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Recruiter: Gen-Z Applicants Face the Presence of Parents During Zoom Job Interviews

With the outbreak of the COVID-19 pandemic, the hiring process has undergone a massive transformation. The job interview, in particular, has shifted from in-person to virtual, with the use of video conferencing platforms such as Zoom. However, this has raised some concerns, particularly with Gen-Z applicants and their parents.

According to a recent report by CNBC, some recruitment professionals have reported an increase in parents attending and even influencing their child’s job interviews through Zoom. This behavior has become so common that recruiters have given it a name: “helicopter parenting 2.0.”

Parents are no longer content with simply dropping off and picking up their children from job interviews. Instead, they are hovering in the background, “lurking” on Zoom calls and even interjecting and answering questions on behalf of their child. This kind of involvement can be perceived as unprofessional and undermines the independence and decision-making abilities of young adults.

Helicopter parenting 2.0 is not only embarrassing for young adults but also detrimental to their job prospects. Employers want independent and confident employees who can take ownership of their work. If a candidate requires their parent’s assistance throughout a job interview, employers may worry that they will be overly reliant on others in the workplace.

Furthermore, parents who attend job interviews can also disrupt the recruitment process by asking irrelevant questions or providing unsolicited advice to the interviewer. This can prolong the interview and distract from the job candidate’s strengths and achievements.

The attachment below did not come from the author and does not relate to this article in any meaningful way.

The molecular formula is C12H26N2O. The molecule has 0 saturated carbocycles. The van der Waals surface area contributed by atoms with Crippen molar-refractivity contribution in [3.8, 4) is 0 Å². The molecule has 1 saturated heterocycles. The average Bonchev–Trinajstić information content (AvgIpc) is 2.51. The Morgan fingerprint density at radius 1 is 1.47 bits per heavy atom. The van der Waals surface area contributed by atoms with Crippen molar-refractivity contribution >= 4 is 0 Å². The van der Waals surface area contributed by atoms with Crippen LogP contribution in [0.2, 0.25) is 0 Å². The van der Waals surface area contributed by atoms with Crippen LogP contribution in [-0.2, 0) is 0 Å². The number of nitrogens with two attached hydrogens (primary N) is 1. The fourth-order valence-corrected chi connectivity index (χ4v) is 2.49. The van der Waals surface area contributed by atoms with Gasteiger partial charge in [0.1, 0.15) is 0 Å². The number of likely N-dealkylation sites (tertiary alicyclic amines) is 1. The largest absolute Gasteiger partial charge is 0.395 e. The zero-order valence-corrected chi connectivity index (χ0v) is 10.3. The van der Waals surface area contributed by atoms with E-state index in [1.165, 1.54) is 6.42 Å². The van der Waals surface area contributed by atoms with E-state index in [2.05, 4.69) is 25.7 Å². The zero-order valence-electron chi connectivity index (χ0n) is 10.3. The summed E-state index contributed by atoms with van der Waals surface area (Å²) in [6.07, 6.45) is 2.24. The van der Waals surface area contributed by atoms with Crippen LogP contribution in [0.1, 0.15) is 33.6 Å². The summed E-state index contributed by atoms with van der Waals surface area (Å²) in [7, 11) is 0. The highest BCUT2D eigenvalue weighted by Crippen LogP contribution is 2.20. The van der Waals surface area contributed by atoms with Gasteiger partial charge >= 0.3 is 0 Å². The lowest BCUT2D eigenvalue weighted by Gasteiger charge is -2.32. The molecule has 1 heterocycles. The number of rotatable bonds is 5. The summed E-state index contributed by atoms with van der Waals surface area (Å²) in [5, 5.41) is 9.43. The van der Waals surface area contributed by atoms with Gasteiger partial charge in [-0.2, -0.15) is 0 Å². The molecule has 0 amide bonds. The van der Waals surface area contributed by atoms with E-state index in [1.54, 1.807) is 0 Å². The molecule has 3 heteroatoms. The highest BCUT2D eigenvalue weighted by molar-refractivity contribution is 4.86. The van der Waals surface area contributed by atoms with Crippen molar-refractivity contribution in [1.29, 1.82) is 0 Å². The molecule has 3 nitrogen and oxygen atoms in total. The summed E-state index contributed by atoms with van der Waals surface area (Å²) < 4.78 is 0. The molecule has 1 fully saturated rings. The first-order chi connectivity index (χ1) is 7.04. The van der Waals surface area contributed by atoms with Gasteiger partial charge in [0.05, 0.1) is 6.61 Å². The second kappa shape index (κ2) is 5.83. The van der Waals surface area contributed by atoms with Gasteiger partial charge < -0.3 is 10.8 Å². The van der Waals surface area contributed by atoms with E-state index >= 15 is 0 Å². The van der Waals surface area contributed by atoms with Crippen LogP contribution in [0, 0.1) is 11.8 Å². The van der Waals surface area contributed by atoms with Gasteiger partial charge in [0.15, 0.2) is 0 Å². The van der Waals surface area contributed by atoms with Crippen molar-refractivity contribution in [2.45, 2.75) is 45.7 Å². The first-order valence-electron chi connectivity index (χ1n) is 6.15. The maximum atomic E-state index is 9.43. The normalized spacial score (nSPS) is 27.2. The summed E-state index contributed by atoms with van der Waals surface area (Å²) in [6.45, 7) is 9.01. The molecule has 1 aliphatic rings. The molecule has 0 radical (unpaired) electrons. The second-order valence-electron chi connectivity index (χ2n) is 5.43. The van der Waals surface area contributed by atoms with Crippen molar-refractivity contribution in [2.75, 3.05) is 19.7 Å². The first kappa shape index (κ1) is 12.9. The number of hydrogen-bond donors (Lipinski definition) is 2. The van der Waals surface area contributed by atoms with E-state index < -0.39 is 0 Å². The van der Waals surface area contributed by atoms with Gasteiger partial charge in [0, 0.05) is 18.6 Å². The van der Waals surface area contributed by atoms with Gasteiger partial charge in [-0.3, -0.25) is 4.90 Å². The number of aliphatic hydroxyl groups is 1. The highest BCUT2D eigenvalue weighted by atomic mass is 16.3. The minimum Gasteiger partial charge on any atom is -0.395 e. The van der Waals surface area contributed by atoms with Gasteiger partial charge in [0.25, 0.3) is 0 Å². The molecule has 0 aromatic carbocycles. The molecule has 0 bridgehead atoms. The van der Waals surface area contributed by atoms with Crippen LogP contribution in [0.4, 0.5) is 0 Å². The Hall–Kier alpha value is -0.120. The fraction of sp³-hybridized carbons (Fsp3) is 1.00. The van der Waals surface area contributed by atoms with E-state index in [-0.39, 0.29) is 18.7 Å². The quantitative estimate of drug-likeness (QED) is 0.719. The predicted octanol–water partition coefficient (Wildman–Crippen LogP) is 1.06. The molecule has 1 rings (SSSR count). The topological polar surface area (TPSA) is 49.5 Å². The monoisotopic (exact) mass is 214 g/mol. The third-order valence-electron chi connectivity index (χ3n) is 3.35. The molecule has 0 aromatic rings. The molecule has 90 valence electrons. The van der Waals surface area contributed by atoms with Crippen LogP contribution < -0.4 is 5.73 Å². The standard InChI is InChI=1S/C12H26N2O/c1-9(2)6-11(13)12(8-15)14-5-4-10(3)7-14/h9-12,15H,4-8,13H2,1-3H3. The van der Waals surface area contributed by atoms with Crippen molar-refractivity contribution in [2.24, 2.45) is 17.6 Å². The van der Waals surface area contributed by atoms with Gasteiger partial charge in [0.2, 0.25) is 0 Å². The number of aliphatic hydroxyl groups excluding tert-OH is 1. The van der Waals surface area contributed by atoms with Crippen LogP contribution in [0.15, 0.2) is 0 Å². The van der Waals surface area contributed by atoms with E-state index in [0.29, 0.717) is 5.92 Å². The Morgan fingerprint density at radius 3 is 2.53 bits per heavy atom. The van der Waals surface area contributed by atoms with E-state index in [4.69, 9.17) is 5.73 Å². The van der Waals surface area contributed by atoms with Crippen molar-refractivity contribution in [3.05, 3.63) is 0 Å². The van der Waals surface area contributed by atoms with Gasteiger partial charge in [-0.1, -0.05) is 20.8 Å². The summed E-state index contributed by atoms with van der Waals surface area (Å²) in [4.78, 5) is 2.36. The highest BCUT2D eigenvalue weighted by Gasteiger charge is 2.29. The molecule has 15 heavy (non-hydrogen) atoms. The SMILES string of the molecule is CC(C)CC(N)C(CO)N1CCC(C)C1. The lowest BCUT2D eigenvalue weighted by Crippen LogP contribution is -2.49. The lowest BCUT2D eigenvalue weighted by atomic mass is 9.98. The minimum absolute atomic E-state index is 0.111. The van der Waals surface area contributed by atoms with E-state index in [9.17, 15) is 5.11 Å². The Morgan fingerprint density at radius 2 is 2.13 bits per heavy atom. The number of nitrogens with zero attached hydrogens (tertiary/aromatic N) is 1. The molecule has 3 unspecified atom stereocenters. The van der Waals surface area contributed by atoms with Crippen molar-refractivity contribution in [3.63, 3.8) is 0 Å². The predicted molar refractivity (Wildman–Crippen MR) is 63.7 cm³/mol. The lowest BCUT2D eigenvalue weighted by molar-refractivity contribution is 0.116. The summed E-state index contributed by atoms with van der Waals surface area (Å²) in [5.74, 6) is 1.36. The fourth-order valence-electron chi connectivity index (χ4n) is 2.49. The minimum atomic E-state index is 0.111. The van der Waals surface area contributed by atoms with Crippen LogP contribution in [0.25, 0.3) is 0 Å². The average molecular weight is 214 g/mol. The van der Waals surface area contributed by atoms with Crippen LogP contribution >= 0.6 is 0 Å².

It is crucial for parents to understand that their role in their child’s employment journey should be supportive, not intrusive. They should encourage their children to take control of their career paths and develop their independence. This may mean giving their children space to make mistakes and learn from them, rather than rushing to solve problems for them.

In conclusion, while video conferencing has made job interviews more accessible and convenient, it has also given rise to helicopter parenting 2.0. Parents need to respect the independence of their Gen-Z offspring and let them take ownership of their job interviews. Nurture independence, encourage decision-making, and applaud the courage to take steps forward; this will lead to their child’s long-term success both professionally and personally.

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